“We don’t really fit into any scene,” says Sierra Alpha frontman Martin Goddard, “We’re just trying to make pop music, in the more classic sense of the word, whereas the bands ‘round here sound more alt. and indie, or in the case of Lostprophets et al, more American.”
On returning from trying his hand as a solo artist in the “Big Smoke”, singer and guitarist Martin Goddard found himself yearning to get back with a band. Having played in a covers band before leaving for London, Sierra Alpha came together through both old and new friends. Martin says he found himself excited to be starting with a new gang.
Formed just under two years ago, Sierra Alpha is the latest band to spring forth from South Wales. On paper, Sierra Alpha are an unlikely melting pot. Martin and bassist Stuart Davies, are self-professed suckers for singer-songwriters and classic pop, whereas guitarist Andrew Evans worships at the altar of guitar gods, drummer Simon Beecher is a metal head and Andrew Harries, keys, is a jazz and blues man. You would be forgiven for expecting such a wide-ranging collection of tastes to clash horribly, but the Alph’s seamlessly combine their influences, resulting in edgy pop-rock, lifting them into an entirely different realm to the latest slew of Britain’s Got Talented X-Idol ‘hopefuls’.
Having started with little intention of recording, the band have decided to take the next three months off, to rehearse further, write more songs and get themselves in the studio in both August and December.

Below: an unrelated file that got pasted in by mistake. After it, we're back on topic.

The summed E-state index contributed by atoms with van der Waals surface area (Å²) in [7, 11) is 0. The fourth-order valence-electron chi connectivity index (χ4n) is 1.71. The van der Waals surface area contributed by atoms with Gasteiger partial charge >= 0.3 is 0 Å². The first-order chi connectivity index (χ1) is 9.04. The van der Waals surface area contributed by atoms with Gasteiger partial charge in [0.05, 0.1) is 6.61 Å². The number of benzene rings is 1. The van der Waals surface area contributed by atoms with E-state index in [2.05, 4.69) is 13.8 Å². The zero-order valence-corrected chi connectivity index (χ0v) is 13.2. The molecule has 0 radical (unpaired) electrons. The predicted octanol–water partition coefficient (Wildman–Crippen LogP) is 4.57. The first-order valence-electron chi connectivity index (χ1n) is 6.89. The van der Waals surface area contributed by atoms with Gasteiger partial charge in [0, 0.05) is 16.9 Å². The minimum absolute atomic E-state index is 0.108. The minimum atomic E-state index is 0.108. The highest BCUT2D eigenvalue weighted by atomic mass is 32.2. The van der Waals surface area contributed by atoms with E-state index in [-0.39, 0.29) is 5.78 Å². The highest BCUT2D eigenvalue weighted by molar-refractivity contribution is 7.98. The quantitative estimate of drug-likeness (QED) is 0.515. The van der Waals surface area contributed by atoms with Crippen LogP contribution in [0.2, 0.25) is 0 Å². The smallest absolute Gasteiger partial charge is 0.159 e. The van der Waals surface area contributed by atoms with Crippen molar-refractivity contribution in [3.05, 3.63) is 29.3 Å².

Given the opportunity to collaborate with any musician or producer, Goddard says he’d love to work with Billy Joel or Rufus Wainwright, “sometimes you find an artist whose songs provide the soundtrack to your life,” he adds, “even though you’ve never met, their songs reflect what’s happening to you so perfectly. I’d love to work with a songwriter like that.” As for producers, Martin instantly names Kings of Leon and Crowded House knob-twiddler, Ethan Johns, “I’d love to record with somebody like that, to get that stripped back sound.”
When asked about the year so far, Sierra Alpha say they have found themselves pleasantly surprised by the level of success that has come their way, through little promotion. “For the first 18 months or so we worked locally to build our confidence. We rehearse for eight hours each and every week,” Goddard says. Such dedication has lead to the band finding themselves on over 25 different radio playlists, including BBC Radio Wales, Radio 1 and Xfm. Despite garnering such positive attention from most, Goddard says they were have accused of being too well rehearsed, something he considers to be back-handed compliment.
The band will take time out from rehearsing and recording to headline the Surface Unsigned Showcase at IndigO2 at the O2 Arena in September, before embarking on a tour throughout the UK in October. Having already crossed these Isles twice, and pulled crowds of over 200 as far from their native Llanelli as Liverpool, the band hopes to reach Scotland for a couple of dates on their autumn trek.
Looking beyond the end of this year, and into the next five, Sierra Alpha say they’d gladly play to larger crowds and sign deals, although their ten feet remain on the ground, Goddard humbly muses, “realistically, I’d be happy to be successful enough to make a living from making music. If somebody offered me £200 a week to write and record our own material, I’d snap that up.”